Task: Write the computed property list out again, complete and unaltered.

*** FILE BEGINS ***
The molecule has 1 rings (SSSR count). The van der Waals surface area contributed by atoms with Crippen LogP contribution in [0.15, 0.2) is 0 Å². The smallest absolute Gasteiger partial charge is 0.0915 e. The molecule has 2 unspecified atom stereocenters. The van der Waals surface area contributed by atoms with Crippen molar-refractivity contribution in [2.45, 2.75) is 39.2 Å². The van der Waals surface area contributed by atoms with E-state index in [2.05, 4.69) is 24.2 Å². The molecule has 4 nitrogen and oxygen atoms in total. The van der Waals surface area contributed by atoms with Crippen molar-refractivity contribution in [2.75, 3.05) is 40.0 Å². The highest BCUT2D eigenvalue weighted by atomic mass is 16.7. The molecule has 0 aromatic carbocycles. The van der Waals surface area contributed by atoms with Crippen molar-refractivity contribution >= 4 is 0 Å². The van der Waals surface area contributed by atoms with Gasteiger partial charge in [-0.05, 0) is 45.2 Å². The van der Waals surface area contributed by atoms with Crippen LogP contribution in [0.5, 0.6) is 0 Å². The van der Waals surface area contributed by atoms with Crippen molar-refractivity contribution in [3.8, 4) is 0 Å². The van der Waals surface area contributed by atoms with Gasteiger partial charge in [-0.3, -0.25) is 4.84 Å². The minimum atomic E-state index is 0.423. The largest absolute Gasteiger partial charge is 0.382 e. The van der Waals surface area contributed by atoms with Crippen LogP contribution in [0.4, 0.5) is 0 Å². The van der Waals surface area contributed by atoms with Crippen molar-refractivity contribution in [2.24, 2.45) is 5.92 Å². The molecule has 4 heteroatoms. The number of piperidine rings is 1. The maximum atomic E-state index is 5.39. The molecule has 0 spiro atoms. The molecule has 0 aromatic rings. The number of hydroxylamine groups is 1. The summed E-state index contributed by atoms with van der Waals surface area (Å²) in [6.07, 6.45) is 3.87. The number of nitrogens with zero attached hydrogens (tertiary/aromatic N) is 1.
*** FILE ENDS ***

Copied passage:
The molecule has 1 rings (SSSR count). The van der Waals surface area contributed by atoms with Crippen LogP contribution in [0.15, 0.2) is 0 Å². The smallest absolute Gasteiger partial charge is 0.0915 e. The molecule has 2 unspecified atom stereocenters. The van der Waals surface area contributed by atoms with Crippen molar-refractivity contribution in [2.45, 2.75) is 39.2 Å². The van der Waals surface area contributed by atoms with E-state index in [2.05, 4.69) is 24.2 Å². The molecule has 4 nitrogen and oxygen atoms in total. The van der Waals surface area contributed by atoms with Crippen molar-refractivity contribution in [2.75, 3.05) is 40.0 Å². The highest BCUT2D eigenvalue weighted by atomic mass is 16.7. The molecule has 0 aromatic carbocycles. The van der Waals surface area contributed by atoms with Crippen molar-refractivity contribution >= 4 is 0 Å². The van der Waals surface area contributed by atoms with Gasteiger partial charge in [-0.05, 0) is 45.2 Å². The van der Waals surface area contributed by atoms with Crippen LogP contribution in [0.5, 0.6) is 0 Å². The van der Waals surface area contributed by atoms with Crippen molar-refractivity contribution in [3.8, 4) is 0 Å². The van der Waals surface area contributed by atoms with Gasteiger partial charge in [-0.3, -0.25) is 4.84 Å². The minimum atomic E-state index is 0.423. The largest absolute Gasteiger partial charge is 0.382 e. The van der Waals surface area contributed by atoms with Crippen LogP contribution in [0.4, 0.5) is 0 Å². The van der Waals surface area contributed by atoms with Crippen molar-refractivity contribution in [2.24, 2.45) is 5.92 Å². The molecule has 4 heteroatoms. The number of piperidine rings is 1. The maximum atomic E-state index is 5.39. The molecule has 0 spiro atoms. The molecule has 0 aromatic rings. The number of hydroxylamine groups is 1. The summed E-state index contributed by atoms with van der Waals surface area (Å²) in [6.07, 6.45) is 3.87. The number of nitrogens with zero attached hydrogens (tertiary/aromatic N) is 1.